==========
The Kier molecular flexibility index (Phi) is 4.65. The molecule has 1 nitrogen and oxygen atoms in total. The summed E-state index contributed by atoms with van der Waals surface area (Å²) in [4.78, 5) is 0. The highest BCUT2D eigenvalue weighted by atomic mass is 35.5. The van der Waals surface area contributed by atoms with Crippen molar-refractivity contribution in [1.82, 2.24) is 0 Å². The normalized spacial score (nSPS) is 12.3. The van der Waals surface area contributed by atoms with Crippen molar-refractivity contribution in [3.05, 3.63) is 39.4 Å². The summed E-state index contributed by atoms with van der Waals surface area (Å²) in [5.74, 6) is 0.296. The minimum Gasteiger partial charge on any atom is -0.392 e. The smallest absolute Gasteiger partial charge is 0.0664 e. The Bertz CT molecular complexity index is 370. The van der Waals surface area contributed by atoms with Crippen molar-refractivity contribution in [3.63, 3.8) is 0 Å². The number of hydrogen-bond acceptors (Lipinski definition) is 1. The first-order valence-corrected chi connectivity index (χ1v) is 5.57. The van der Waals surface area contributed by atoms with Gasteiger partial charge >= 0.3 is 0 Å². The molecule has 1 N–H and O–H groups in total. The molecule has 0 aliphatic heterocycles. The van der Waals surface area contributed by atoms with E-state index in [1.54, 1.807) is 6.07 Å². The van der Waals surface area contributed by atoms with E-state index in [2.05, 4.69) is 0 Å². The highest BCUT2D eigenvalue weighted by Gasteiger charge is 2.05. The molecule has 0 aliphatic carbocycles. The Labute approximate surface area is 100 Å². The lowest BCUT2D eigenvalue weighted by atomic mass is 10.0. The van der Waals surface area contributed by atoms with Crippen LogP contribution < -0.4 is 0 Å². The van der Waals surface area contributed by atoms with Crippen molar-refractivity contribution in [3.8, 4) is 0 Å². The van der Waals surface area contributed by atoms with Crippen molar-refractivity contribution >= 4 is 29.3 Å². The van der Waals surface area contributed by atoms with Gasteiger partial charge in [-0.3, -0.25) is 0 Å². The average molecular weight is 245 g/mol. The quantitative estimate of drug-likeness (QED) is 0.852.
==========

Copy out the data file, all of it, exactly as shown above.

The Kier molecular flexibility index (Phi) is 4.65. The molecule has 1 nitrogen and oxygen atoms in total. The summed E-state index contributed by atoms with van der Waals surface area (Å²) in [4.78, 5) is 0. The highest BCUT2D eigenvalue weighted by atomic mass is 35.5. The van der Waals surface area contributed by atoms with Crippen molar-refractivity contribution in [1.82, 2.24) is 0 Å². The normalized spacial score (nSPS) is 12.3. The van der Waals surface area contributed by atoms with Crippen molar-refractivity contribution in [3.05, 3.63) is 39.4 Å². The summed E-state index contributed by atoms with van der Waals surface area (Å²) in [5.74, 6) is 0.296. The minimum Gasteiger partial charge on any atom is -0.392 e. The smallest absolute Gasteiger partial charge is 0.0664 e. The Bertz CT molecular complexity index is 370. The van der Waals surface area contributed by atoms with Crippen molar-refractivity contribution in [3.63, 3.8) is 0 Å². The number of hydrogen-bond acceptors (Lipinski definition) is 1. The first-order valence-corrected chi connectivity index (χ1v) is 5.57. The van der Waals surface area contributed by atoms with Gasteiger partial charge >= 0.3 is 0 Å². The molecule has 1 N–H and O–H groups in total. The molecule has 0 aliphatic heterocycles. The van der Waals surface area contributed by atoms with E-state index in [1.54, 1.807) is 6.07 Å². The van der Waals surface area contributed by atoms with E-state index in [2.05, 4.69) is 0 Å². The highest BCUT2D eigenvalue weighted by Gasteiger charge is 2.05. The molecule has 0 aliphatic carbocycles. The Labute approximate surface area is 100 Å². The lowest BCUT2D eigenvalue weighted by atomic mass is 10.0. The van der Waals surface area contributed by atoms with Crippen LogP contribution < -0.4 is 0 Å². The van der Waals surface area contributed by atoms with Crippen molar-refractivity contribution in [3.8, 4) is 0 Å². The van der Waals surface area contributed by atoms with Crippen molar-refractivity contribution >= 4 is 29.3 Å². The van der Waals surface area contributed by atoms with Gasteiger partial charge in [-0.3, -0.25) is 0 Å². The average molecular weight is 245 g/mol. The quantitative estimate of drug-likeness (QED) is 0.852.